There’s a basic principle taught in the first days of law school: When someone acts in a negligent way, that person can and should be held legally accountable for the injuries that negligent act causes others — even when that person is the most powerful person in America.
This week, two of the police officers who were viciously attacked by the insurrectionists who stormed the US Capitol on Jan. 6 filed suit in an exercise of that tenet of American legal justice. And the sole defendant in the case is Donald J. Trump.
While the idea of justice being delivered under the law makes most people think of criminal courts, it is the civil law system that could be the key to Trump and the others responsible for that brutal attack being held accountable.
So far, Trump has evaded responsibility, despite an impeachment trial. House lawmakers detailed his actions in calling supporters to Washington for a “wild” protest, holding a rally within walking distance of the Capitol, and directing the crowd to go “to try and give our Republicans, the weak ones . . . the kind of pride and boldness that they need to take back our country.” They also detailed his failure to call off the rioters after they stormed in — despite pleas from lawmakers inside the building for him to do so. But his acquittal by a Republican-controlled Senate — much like Justice Department policy that prevents sitting presidents from facing criminal charges — made justice seem out of reach as far as Trump was concerned.
But now, civil lawsuits like the one filed by Capitol Police Officers James Blassingame and Sidney Hemby could not only provide a way to bring a sense of justice but also serve another important purpose: bringing to light the necessary facts and evidence to allow the truth of that day to prevail over the lies and disinformation that Trump and his allies continue to spew.
While Trump continues to claim that the insurrectionists posed “zero threat,” the six-count lawsuit filed in federal district court paints a different picture. In it, the officers detail how they were confronted by a growing mob of Trump supporters, how they watched as the rioters approached and breached barriers around the Capitol, how they were crushed against the Capitol doors and assaulted by the rioters’ fists, bottles, and whatever objects were in reach. It underscores that the riot not only left one officer dead, but also that two others committed suicide shortly thereafter.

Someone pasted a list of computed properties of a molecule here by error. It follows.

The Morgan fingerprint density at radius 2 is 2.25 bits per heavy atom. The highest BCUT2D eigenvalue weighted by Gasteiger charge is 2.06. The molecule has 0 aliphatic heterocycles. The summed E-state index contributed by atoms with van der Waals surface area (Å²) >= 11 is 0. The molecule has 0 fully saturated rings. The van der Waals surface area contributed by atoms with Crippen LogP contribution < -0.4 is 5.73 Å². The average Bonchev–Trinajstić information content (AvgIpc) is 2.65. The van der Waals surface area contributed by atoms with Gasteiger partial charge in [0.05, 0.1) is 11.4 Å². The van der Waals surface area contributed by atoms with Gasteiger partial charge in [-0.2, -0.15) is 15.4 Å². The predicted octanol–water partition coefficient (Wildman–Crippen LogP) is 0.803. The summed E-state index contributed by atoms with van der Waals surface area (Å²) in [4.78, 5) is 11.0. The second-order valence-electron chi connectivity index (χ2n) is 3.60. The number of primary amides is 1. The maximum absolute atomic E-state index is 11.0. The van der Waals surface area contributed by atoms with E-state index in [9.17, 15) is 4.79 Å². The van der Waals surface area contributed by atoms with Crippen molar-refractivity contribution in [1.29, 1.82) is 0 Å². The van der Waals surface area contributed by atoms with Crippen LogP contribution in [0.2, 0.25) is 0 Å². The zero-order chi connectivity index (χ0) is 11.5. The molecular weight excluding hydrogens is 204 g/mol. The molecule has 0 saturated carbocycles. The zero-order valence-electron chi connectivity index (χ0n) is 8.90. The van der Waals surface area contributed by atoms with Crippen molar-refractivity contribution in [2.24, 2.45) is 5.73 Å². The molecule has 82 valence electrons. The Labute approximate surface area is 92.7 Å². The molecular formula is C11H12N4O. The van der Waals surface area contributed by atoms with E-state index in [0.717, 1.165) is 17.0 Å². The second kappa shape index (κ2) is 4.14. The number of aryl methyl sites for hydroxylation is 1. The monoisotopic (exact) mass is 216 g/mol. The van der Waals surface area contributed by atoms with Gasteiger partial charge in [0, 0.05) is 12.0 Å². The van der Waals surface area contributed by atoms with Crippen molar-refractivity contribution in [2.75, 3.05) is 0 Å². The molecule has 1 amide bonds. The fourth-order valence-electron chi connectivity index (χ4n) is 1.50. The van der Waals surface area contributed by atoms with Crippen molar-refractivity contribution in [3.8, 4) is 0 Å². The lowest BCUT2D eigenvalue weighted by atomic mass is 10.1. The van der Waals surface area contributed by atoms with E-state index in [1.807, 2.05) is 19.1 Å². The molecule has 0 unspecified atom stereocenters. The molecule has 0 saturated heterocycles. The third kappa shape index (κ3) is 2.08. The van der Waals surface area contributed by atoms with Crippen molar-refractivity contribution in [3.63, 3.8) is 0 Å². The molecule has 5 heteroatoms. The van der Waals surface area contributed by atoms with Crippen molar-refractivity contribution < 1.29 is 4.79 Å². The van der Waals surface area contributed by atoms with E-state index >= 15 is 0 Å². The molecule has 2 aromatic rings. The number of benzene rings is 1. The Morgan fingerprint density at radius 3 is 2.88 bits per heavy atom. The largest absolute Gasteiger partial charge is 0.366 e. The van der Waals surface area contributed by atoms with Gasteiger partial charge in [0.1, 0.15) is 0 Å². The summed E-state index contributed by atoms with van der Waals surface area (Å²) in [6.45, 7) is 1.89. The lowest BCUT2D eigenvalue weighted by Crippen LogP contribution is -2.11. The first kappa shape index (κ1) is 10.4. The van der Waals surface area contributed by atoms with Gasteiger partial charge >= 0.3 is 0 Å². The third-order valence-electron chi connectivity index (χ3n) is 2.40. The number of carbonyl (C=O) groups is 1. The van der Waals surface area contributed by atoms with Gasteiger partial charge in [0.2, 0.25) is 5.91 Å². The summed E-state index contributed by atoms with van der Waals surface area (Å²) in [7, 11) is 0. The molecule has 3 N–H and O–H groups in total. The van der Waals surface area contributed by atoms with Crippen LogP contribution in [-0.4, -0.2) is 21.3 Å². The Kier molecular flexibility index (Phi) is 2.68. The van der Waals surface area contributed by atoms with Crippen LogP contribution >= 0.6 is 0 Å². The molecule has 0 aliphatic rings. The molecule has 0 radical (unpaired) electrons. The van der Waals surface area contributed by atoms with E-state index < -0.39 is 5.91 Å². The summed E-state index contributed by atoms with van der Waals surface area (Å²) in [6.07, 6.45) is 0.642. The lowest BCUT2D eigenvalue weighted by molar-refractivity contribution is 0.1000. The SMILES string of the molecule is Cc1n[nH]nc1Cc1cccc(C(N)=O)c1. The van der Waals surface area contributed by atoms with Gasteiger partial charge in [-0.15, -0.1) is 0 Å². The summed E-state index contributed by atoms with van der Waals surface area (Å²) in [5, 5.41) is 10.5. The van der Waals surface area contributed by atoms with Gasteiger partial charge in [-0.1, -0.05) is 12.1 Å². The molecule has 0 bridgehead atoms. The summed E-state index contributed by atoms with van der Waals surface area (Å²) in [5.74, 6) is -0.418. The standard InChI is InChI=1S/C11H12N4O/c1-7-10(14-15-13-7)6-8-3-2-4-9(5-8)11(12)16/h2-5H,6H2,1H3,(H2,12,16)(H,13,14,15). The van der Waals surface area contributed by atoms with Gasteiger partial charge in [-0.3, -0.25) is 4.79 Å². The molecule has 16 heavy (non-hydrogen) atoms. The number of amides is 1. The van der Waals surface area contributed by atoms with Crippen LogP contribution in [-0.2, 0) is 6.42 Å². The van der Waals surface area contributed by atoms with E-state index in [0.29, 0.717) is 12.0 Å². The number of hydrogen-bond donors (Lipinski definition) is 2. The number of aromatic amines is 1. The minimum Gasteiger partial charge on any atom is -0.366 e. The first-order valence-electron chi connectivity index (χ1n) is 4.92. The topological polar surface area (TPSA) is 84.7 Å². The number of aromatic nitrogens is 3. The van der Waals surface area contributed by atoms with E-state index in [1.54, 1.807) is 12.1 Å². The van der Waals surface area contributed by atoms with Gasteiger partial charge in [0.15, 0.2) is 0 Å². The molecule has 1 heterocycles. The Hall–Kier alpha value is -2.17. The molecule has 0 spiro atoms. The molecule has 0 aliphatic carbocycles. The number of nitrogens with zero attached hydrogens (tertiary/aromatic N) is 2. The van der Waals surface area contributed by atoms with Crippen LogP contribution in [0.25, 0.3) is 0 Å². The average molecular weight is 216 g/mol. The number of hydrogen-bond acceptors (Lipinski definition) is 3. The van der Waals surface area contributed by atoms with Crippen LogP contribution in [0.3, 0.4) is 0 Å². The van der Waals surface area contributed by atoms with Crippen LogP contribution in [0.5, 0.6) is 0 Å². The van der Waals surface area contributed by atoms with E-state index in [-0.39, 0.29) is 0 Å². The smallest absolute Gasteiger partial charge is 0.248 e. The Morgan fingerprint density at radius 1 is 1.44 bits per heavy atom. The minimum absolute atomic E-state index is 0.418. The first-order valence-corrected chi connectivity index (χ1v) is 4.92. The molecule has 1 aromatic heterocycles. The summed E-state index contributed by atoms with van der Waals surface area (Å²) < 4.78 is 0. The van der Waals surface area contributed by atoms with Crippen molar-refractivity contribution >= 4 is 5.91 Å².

It is one of several civil suits Trump faces arising out of the Jan. 6 insurrection, including those filed against Trump and his associates by Representatives Bennie Thompson of Mississippi and Eric Swalwell of California.
But the complaint by Blassingame and Hemby stands apart from the other civil claims in a few important ways.
First, the plaintiffs here are the very people Trump claimed to champion: law enforcement. Since his 2016 presidential campaign, Trump used police as a political weapon against Democrats, the Black Lives Matter movement, and anyone else who demanded justice for Black Americans killed by police. Trump railed against protesters, from those gathered near the White House who faced tear gas from federal authorities to kneeling NFL players he insulted and slurred, making them all pawns in the culture wars he stoked, where he painted himself on the side of law enforcement. The complaint by Blassingame and Hemby details the verbal and physical abuse Trump’s supporters inflicted on the police in his name, calling officers “traitors” and telling them: “We are listening to Trump — your boss.”
Second, Trump is the only defendant named in the suit. As the case moves toward discovery — the phase where testimonial and documentary evidence is gathered — it will be laser-focused on the former president’s actions in a way Trump has avoided until now even in the flurry of civil and criminal investigations he’s a party to. And that evidence, once gathered, can be used against him, in criminal court as well as in other civil matters, and it will become part of the historical record of his legacy.
Lawsuits, of course, cannot make entirely whole what was broken that day. No judgment can undo the physical and emotional suffering that Hemby continues to endure from being crushed against the Capitol’s eastern doors by an angry mob who proclaimed to be engaged in the “fight for Trump.” No ruling in the case will erase the searing imprint on Blassingame’s memory of the racial epithets hurled at him as he was being slammed against one of the Capitol’s stone columns. No judicial ruling can reverse the damage done to our democracy that day at the urging of an American president.
But these suits can be a way of finally showing that no one, not even a former president, is above the law.